5

votes

Do you avoid looking at food pictures while IFing?

Answered on August 19, 2014
Created January 31, 2012 at 7:34 PM

While I'm intermittent fasting, I try to let my eyes slide over recipes and stick to anything with no food pictures...

Do you do anything like that while fasting?

What else do you DO or DO-NOT to help your IF practice?

7c9f81d68c78de1a31eab9c91c17b4b8

on January 31, 2012
at 09:20 PM

I love this answer. This is exactly my experience.

8508fec4bae4a580d1e1b807058fee8e

(6259)

on January 31, 2012
at 08:12 PM

You could eat a tablespoon of Coconut Oil and/or Grassfed butter like Kerrygold as recommended in PHD. It's accidental IF when I fast from 8pm-12 noon the next day. Food imagery doesn't bother me when I'm asleep or busy. I wouldn't IF on workout or very intense days.

Ccacf7567273244733bc991af4ac42ed

(5198)

on January 31, 2012
at 08:08 PM

I'm not sure being too tired to eat is a good state to be in in the morning!

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5 Answers

2
0f184e903f35b15520e293a999ebc60b

on January 31, 2012
at 07:46 PM

I rarely see any pictures of food while IF'ing because I am either sleeping or at work...but I see how it could make fasting harder.

I like to fast from ~10pm at night until ~3PM the next day.

This helps for several reasons:

  1. I exercise at night(usually don't eat after).
  2. I sleep through the first part of my fast.
  3. I am too tired to worry about food first thing in the morning(usually not hungry).
  4. I can keep myself busy/distracted enough at work to not worry about food.

I drink coffee if I do happen to get hungry because it usually fills me up. Some people don't think coffee is good with IF, but I don't see why.

Ccacf7567273244733bc991af4ac42ed

(5198)

on January 31, 2012
at 08:08 PM

I'm not sure being too tired to eat is a good state to be in in the morning!

1
96440612cf0fcf366bf5ad8f776fca84

(19463)

on January 31, 2012
at 08:58 PM

Nope, no issues with looking at or even smelling food, nor watching other people eat.

Once you adapt to VLC (assuming that's what you're doing in order to IF), the whole craving thing goes away.

Coconut oil helps with this quite a bit. It's 4PM and I haven't yet eaten my lunch, which is in my backpack, and I had no food all day long. I've also had an hour's walk at lunch and a 30 minute walk to work, and I'll have another 30minute walk again from work when I leave for the day.

I had a couple of green teas (real tea, with hot water, not sweetened stuff from a bottle) and three mugs of coffee: cafe americano (espresso + hot water) with a couple of tablespoons of coconut oil + coconut milk and a square of 100% chocolate. I've not eaten since about 8pm last night.

At a high level, pre-frontal cortex, I know I have to eat something, but so far, I don't feel hunger at all, nor any desire. If I keep this up, I know from experience that I'll feel my heart rate rise and feel anxiety in a couple more hours as cortisol kicks in to make some glucose from protein.

So I will have to force myself to eat, but I don't feel full, and I know that once I do start to eat, I'll be able to eat the whole lunch.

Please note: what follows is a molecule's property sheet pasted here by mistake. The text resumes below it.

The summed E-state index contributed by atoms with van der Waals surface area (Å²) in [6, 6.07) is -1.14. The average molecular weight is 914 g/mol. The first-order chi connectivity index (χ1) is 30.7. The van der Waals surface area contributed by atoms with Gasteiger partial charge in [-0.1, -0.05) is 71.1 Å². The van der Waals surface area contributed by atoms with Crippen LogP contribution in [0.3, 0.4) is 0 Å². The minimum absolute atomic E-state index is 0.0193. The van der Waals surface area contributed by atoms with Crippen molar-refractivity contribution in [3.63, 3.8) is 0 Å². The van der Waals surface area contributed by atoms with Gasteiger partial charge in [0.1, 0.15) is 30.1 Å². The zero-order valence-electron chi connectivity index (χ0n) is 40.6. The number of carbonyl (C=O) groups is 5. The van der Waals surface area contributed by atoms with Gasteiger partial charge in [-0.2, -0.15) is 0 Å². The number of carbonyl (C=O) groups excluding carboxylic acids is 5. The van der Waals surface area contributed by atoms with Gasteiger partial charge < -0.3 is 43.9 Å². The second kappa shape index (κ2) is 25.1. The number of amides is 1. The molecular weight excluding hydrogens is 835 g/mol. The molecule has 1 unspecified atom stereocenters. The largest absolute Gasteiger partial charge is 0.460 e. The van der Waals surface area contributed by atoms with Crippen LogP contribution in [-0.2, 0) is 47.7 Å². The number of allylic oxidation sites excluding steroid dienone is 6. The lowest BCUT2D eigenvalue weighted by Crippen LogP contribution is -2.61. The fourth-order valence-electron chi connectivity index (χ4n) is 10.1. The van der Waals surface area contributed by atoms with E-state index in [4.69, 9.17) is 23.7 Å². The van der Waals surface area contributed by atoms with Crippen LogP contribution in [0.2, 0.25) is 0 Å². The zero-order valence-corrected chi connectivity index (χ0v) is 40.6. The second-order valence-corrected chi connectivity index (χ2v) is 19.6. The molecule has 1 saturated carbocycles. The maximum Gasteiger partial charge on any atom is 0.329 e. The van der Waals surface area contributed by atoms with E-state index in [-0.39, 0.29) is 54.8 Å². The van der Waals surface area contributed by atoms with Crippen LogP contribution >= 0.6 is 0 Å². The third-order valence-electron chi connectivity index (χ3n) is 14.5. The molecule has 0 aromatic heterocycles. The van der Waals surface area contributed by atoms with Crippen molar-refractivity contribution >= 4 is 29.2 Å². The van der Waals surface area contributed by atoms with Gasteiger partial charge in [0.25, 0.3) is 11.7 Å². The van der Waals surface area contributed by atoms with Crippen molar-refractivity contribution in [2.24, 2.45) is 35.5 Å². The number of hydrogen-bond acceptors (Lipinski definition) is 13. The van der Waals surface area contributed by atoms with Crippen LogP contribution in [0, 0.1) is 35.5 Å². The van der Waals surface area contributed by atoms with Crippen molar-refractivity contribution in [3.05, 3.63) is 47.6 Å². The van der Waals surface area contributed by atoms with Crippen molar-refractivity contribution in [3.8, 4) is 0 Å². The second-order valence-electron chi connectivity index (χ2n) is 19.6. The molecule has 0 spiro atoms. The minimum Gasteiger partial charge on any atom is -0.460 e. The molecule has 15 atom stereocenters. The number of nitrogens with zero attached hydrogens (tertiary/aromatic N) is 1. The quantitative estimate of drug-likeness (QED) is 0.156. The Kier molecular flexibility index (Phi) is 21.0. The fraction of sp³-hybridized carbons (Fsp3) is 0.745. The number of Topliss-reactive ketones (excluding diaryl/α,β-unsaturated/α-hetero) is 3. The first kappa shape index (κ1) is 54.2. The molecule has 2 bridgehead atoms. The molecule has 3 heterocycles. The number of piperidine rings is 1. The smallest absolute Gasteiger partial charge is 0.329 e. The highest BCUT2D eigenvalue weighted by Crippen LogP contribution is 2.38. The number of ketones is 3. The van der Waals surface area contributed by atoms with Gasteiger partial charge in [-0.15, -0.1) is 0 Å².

7c9f81d68c78de1a31eab9c91c17b4b8

on January 31, 2012
at 09:20 PM

I love this answer. This is exactly my experience.

1
Dc6407193ba441d1438f6f0c06af872b

on January 31, 2012
at 08:57 PM

I prepare the kids breakfast but myself don't eat until lunch. At first there may be issues but over time it becomes easy, because you just don't eat before lunch. It's just like everything in paleo, at least for me. I couldn't imagine a day without sugar, but now it's easy. Likewise bread, and so on. It's still not easy every day, but on average gets easier and easier. Pretty soon IF will become second nature, assuming IF is right for you.

1
Ccacf7567273244733bc991af4ac42ed

on January 31, 2012
at 08:43 PM

I can't remember where but I read that there was a big difference in thinking about food and thinking about eating food. If I find myself starting to salivate over something, I do sometimes go through the mental process of actually eating it rather than holding it in anticipation of the end of the fast.

I prefer to be too busy to find food a distraction though, though I'm not afraid to spend time planning or shopping for the next meal. Aside from that, it's the same coping strategies that broke other bad eating habits. A brisk walk outdoors, a nap, a drink of water or some green tea.

1
96bf58d8c6bd492dc5b8ae46203fe247

(37227)

on January 31, 2012
at 07:50 PM

In my first few months of IF I was sensitive to tempting foods. I remember my grandson went away for a day but left a half-eaten bag of Dorito's on the counter. I had to keep telling myself not to look at them.

Now, however, browsing images of food or walking through stores with food really doesn't bother me at all. I don't "see" them any more, in that they aren't tempting. I really eat now as a deliberate choice and, of course, after food preparation.

I happily browse a number of recipe sites every day during my fast and I don't have a physical response. But when I decide to fix a meal and open the fridge, all my senses pop and I'm immediately starving.

I think if IF is going to work for you long term, you need to reach a place where no will power is required. But that doesn't happen in a week or two, so keep telling yourself it will get easier some day!

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